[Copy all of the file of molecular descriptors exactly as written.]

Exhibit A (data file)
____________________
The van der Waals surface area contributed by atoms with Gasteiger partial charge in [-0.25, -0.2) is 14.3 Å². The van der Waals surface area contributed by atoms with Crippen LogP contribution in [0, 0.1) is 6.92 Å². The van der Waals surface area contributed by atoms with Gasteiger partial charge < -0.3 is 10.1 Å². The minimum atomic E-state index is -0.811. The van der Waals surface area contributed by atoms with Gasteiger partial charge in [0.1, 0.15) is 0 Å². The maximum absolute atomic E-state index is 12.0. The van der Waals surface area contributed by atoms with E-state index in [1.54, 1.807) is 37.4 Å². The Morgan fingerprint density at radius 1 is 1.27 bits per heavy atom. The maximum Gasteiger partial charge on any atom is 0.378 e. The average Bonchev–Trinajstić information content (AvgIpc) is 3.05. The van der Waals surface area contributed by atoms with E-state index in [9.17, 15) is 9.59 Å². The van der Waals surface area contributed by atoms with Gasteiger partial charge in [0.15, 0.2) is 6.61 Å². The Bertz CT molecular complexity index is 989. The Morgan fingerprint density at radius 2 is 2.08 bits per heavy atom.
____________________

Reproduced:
The van der Waals surface area contributed by atoms with Gasteiger partial charge in [-0.25, -0.2) is 14.3 Å². The van der Waals surface area contributed by atoms with Crippen LogP contribution in [0, 0.1) is 6.92 Å². The van der Waals surface area contributed by atoms with Gasteiger partial charge < -0.3 is 10.1 Å². The minimum atomic E-state index is -0.811. The van der Waals surface area contributed by atoms with Gasteiger partial charge in [0.1, 0.15) is 0 Å². The maximum absolute atomic E-state index is 12.0. The van der Waals surface area contributed by atoms with E-state index in [1.54, 1.807) is 37.4 Å². The Morgan fingerprint density at radius 1 is 1.27 bits per heavy atom. The maximum Gasteiger partial charge on any atom is 0.378 e. The average Bonchev–Trinajstić information content (AvgIpc) is 3.05. The van der Waals surface area contributed by atoms with E-state index in [9.17, 15) is 9.59 Å². The van der Waals surface area contributed by atoms with Gasteiger partial charge in [0.15, 0.2) is 6.61 Å². The Bertz CT molecular complexity index is 989. The Morgan fingerprint density at radius 2 is 2.08 bits per heavy atom.